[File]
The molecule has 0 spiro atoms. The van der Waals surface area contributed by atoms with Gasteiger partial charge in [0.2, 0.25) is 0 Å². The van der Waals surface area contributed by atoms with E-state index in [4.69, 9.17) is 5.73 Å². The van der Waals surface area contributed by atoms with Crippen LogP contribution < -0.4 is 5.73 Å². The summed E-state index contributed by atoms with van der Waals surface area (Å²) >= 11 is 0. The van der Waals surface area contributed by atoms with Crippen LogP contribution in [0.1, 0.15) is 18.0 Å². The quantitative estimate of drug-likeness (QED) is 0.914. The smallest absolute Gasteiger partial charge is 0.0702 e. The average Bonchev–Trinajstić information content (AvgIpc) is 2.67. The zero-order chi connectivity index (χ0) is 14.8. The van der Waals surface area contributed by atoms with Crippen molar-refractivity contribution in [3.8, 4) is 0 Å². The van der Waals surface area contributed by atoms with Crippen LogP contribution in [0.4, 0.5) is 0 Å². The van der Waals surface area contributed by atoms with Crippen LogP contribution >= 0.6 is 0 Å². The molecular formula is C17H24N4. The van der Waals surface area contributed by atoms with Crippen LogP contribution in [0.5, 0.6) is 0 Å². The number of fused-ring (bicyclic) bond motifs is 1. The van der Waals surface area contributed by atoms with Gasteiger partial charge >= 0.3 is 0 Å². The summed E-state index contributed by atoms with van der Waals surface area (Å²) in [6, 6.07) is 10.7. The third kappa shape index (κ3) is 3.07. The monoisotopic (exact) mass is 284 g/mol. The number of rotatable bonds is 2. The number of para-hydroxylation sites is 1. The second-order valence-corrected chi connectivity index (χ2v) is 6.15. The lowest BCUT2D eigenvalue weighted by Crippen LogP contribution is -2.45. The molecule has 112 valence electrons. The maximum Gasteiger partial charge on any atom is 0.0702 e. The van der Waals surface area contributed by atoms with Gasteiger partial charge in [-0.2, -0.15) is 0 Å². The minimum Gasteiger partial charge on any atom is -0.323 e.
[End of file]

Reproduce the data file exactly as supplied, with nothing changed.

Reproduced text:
The molecule has 0 spiro atoms. The van der Waals surface area contributed by atoms with Gasteiger partial charge in [0.2, 0.25) is 0 Å². The van der Waals surface area contributed by atoms with E-state index in [4.69, 9.17) is 5.73 Å². The van der Waals surface area contributed by atoms with Crippen LogP contribution < -0.4 is 5.73 Å². The summed E-state index contributed by atoms with van der Waals surface area (Å²) >= 11 is 0. The van der Waals surface area contributed by atoms with Crippen LogP contribution in [0.1, 0.15) is 18.0 Å². The quantitative estimate of drug-likeness (QED) is 0.914. The smallest absolute Gasteiger partial charge is 0.0702 e. The average Bonchev–Trinajstić information content (AvgIpc) is 2.67. The zero-order chi connectivity index (χ0) is 14.8. The van der Waals surface area contributed by atoms with Crippen molar-refractivity contribution in [3.8, 4) is 0 Å². The van der Waals surface area contributed by atoms with Crippen LogP contribution in [0.4, 0.5) is 0 Å². The van der Waals surface area contributed by atoms with Crippen LogP contribution >= 0.6 is 0 Å². The molecular formula is C17H24N4. The van der Waals surface area contributed by atoms with Crippen LogP contribution in [0.5, 0.6) is 0 Å². The number of fused-ring (bicyclic) bond motifs is 1. The van der Waals surface area contributed by atoms with Gasteiger partial charge >= 0.3 is 0 Å². The summed E-state index contributed by atoms with van der Waals surface area (Å²) in [6, 6.07) is 10.7. The third kappa shape index (κ3) is 3.07. The monoisotopic (exact) mass is 284 g/mol. The number of rotatable bonds is 2. The number of para-hydroxylation sites is 1. The second-order valence-corrected chi connectivity index (χ2v) is 6.15. The lowest BCUT2D eigenvalue weighted by Crippen LogP contribution is -2.45. The molecule has 112 valence electrons. The maximum Gasteiger partial charge on any atom is 0.0702 e. The van der Waals surface area contributed by atoms with Gasteiger partial charge in [-0.2, -0.15) is 0 Å². The minimum Gasteiger partial charge on any atom is -0.323 e.